Brassaï, Couple d’amoureux dans un bistrot, rue Saint-Denis, c. 1932
© Estate Brassaï

Ah, Paris. My trip a few weeks ago really could not have been better, in fact, it was rather perfect. The weather was glorious, everything was in bloom, the city didn’t feel overly crowded — Paris was certainly at its best. There were so many fantastic exhibitions on last month with a particular focus on fashion and photography. One such is a major Henri Cartier-Bresson show at the Pompidou Centre running through June 9. Friends in Paris warned me that the lines for admission were still quite long (it opened just a few weeks before my arrival) so I decided to conserve my time and skip it altogether. Although, I understand it is most definitely worth seeing.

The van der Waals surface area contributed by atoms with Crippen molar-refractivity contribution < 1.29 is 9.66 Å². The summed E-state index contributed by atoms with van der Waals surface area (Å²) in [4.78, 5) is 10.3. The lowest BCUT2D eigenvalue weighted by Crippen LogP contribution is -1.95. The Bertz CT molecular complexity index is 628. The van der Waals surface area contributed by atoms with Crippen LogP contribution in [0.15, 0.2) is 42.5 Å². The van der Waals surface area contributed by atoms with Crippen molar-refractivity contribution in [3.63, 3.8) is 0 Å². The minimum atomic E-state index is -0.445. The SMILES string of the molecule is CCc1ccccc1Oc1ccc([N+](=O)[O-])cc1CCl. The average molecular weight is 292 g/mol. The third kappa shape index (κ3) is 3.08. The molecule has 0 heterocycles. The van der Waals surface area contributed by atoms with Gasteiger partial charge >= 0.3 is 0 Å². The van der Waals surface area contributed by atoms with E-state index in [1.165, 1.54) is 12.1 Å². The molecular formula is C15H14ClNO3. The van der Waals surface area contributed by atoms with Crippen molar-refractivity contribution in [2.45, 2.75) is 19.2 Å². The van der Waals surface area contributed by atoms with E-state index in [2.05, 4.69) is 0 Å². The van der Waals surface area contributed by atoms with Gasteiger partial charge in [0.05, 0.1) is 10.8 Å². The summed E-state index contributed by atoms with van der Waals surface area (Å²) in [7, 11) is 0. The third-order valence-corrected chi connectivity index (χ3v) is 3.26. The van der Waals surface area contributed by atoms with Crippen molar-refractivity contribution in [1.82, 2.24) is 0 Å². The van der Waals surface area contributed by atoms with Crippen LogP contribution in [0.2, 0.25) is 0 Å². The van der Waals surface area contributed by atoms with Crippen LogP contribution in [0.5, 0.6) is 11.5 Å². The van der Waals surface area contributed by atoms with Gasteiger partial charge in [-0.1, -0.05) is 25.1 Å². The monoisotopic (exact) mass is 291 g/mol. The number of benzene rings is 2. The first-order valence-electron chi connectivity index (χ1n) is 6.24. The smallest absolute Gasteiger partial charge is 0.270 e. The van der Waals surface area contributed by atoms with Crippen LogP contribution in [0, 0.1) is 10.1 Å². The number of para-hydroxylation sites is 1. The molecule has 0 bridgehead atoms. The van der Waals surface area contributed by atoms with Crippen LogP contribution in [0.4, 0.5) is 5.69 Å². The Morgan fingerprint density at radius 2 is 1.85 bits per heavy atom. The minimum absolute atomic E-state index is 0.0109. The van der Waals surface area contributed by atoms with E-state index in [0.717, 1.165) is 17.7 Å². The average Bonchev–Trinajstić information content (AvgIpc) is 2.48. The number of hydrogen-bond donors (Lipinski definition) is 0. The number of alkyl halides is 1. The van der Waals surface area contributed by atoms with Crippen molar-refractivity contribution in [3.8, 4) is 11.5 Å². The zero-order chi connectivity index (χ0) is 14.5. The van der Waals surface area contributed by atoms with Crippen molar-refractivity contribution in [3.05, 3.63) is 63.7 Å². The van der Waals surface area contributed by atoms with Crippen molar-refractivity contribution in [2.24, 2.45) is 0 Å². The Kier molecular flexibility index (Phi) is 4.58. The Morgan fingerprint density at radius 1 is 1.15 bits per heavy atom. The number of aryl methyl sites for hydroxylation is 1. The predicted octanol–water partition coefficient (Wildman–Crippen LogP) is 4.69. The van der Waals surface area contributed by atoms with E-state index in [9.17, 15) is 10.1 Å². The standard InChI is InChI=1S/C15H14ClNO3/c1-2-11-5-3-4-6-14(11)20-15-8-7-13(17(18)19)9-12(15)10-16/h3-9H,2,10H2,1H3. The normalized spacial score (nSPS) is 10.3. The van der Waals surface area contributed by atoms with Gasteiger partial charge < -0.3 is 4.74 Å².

I did get to a tremendous exhibition at the Hotel de Ville, Brassaï: Pour l’Amour de Paris. The Hungarian-born Brassaï (1899-1984) was unquestionably one of the most important photographers to document Paris in the twentieth century. Not necessarily the obvious, but rather the less obvious, and perhaps the far more compelling and truthful — the city at night, nightlife, light and shadows and even the somewhat deviant — from his perspective within the artisic and intellectual avant-garde. This installation was significant, comprehensive and smart. I loved it. Brassaï: Pour l’Amour de Paris was set to close on March 29, however a beautiful catalog was produced, available hereAnd I had never actually been inside the Hotel de Ville, very nice!